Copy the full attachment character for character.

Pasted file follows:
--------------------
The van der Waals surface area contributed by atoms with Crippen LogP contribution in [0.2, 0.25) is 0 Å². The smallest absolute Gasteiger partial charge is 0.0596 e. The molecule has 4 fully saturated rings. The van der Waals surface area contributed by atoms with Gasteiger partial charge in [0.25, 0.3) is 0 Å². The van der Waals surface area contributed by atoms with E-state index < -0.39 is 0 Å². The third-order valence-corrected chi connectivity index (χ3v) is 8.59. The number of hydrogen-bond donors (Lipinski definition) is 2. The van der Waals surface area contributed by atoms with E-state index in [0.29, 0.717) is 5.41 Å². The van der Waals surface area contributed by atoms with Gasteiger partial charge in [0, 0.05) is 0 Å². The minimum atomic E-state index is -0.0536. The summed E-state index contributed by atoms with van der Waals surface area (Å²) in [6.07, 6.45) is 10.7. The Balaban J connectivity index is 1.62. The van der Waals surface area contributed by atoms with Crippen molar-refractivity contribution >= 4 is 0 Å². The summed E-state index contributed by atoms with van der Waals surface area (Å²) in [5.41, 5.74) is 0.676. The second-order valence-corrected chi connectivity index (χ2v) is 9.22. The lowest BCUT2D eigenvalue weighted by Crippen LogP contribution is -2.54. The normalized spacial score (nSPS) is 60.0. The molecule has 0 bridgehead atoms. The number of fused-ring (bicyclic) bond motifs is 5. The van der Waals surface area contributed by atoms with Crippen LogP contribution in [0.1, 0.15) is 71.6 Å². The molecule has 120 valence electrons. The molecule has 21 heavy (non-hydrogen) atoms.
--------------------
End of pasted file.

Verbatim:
The van der Waals surface area contributed by atoms with Crippen LogP contribution in [0.2, 0.25) is 0 Å². The smallest absolute Gasteiger partial charge is 0.0596 e. The molecule has 4 fully saturated rings. The van der Waals surface area contributed by atoms with Gasteiger partial charge in [0.25, 0.3) is 0 Å². The van der Waals surface area contributed by atoms with E-state index < -0.39 is 0 Å². The third-order valence-corrected chi connectivity index (χ3v) is 8.59. The number of hydrogen-bond donors (Lipinski definition) is 2. The van der Waals surface area contributed by atoms with E-state index in [0.29, 0.717) is 5.41 Å². The van der Waals surface area contributed by atoms with Gasteiger partial charge in [0, 0.05) is 0 Å². The minimum atomic E-state index is -0.0536. The summed E-state index contributed by atoms with van der Waals surface area (Å²) in [6.07, 6.45) is 10.7. The Balaban J connectivity index is 1.62. The van der Waals surface area contributed by atoms with Crippen molar-refractivity contribution >= 4 is 0 Å². The summed E-state index contributed by atoms with van der Waals surface area (Å²) in [5.41, 5.74) is 0.676. The second-order valence-corrected chi connectivity index (χ2v) is 9.22. The lowest BCUT2D eigenvalue weighted by Crippen LogP contribution is -2.54. The normalized spacial score (nSPS) is 60.0. The molecule has 0 bridgehead atoms. The number of fused-ring (bicyclic) bond motifs is 5. The van der Waals surface area contributed by atoms with Crippen LogP contribution in [0.1, 0.15) is 71.6 Å². The molecule has 120 valence electrons. The molecule has 21 heavy (non-hydrogen) atoms.